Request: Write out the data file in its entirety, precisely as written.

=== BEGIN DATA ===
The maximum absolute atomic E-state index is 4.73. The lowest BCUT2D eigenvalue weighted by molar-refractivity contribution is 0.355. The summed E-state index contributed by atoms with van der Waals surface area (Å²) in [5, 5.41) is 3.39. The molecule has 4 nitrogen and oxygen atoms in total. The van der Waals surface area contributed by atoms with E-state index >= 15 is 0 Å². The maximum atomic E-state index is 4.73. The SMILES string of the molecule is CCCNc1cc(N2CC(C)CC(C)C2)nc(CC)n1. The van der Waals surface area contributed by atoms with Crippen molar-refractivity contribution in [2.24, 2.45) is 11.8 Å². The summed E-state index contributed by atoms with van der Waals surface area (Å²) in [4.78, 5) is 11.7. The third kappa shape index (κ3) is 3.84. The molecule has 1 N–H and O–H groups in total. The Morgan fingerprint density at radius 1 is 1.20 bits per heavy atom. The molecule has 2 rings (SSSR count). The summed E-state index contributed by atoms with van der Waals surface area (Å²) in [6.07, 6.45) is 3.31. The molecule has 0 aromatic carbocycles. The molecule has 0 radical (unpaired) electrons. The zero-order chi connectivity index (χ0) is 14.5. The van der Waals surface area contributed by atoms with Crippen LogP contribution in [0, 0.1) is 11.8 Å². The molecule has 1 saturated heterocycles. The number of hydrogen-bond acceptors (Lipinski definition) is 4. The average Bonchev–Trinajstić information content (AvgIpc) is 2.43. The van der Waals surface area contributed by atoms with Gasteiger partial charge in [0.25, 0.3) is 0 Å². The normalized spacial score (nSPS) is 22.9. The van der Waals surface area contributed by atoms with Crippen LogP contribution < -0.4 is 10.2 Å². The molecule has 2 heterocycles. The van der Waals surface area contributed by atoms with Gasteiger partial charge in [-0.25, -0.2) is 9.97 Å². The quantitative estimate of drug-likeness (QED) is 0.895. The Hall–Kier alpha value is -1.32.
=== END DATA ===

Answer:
The maximum absolute atomic E-state index is 4.73. The lowest BCUT2D eigenvalue weighted by molar-refractivity contribution is 0.355. The summed E-state index contributed by atoms with van der Waals surface area (Å²) in [5, 5.41) is 3.39. The molecule has 4 nitrogen and oxygen atoms in total. The van der Waals surface area contributed by atoms with E-state index >= 15 is 0 Å². The maximum atomic E-state index is 4.73. The SMILES string of the molecule is CCCNc1cc(N2CC(C)CC(C)C2)nc(CC)n1. The van der Waals surface area contributed by atoms with Crippen molar-refractivity contribution in [2.24, 2.45) is 11.8 Å². The summed E-state index contributed by atoms with van der Waals surface area (Å²) in [4.78, 5) is 11.7. The third kappa shape index (κ3) is 3.84. The molecule has 1 N–H and O–H groups in total. The Morgan fingerprint density at radius 1 is 1.20 bits per heavy atom. The molecule has 2 rings (SSSR count). The summed E-state index contributed by atoms with van der Waals surface area (Å²) in [6.07, 6.45) is 3.31. The molecule has 0 aromatic carbocycles. The molecule has 0 radical (unpaired) electrons. The zero-order chi connectivity index (χ0) is 14.5. The van der Waals surface area contributed by atoms with Crippen LogP contribution in [0, 0.1) is 11.8 Å². The molecule has 1 saturated heterocycles. The number of hydrogen-bond acceptors (Lipinski definition) is 4. The average Bonchev–Trinajstić information content (AvgIpc) is 2.43. The van der Waals surface area contributed by atoms with Gasteiger partial charge in [0.25, 0.3) is 0 Å². The normalized spacial score (nSPS) is 22.9. The van der Waals surface area contributed by atoms with Crippen LogP contribution < -0.4 is 10.2 Å². The molecule has 2 heterocycles. The van der Waals surface area contributed by atoms with Gasteiger partial charge in [-0.25, -0.2) is 9.97 Å². The quantitative estimate of drug-likeness (QED) is 0.895. The Hall–Kier alpha value is -1.32.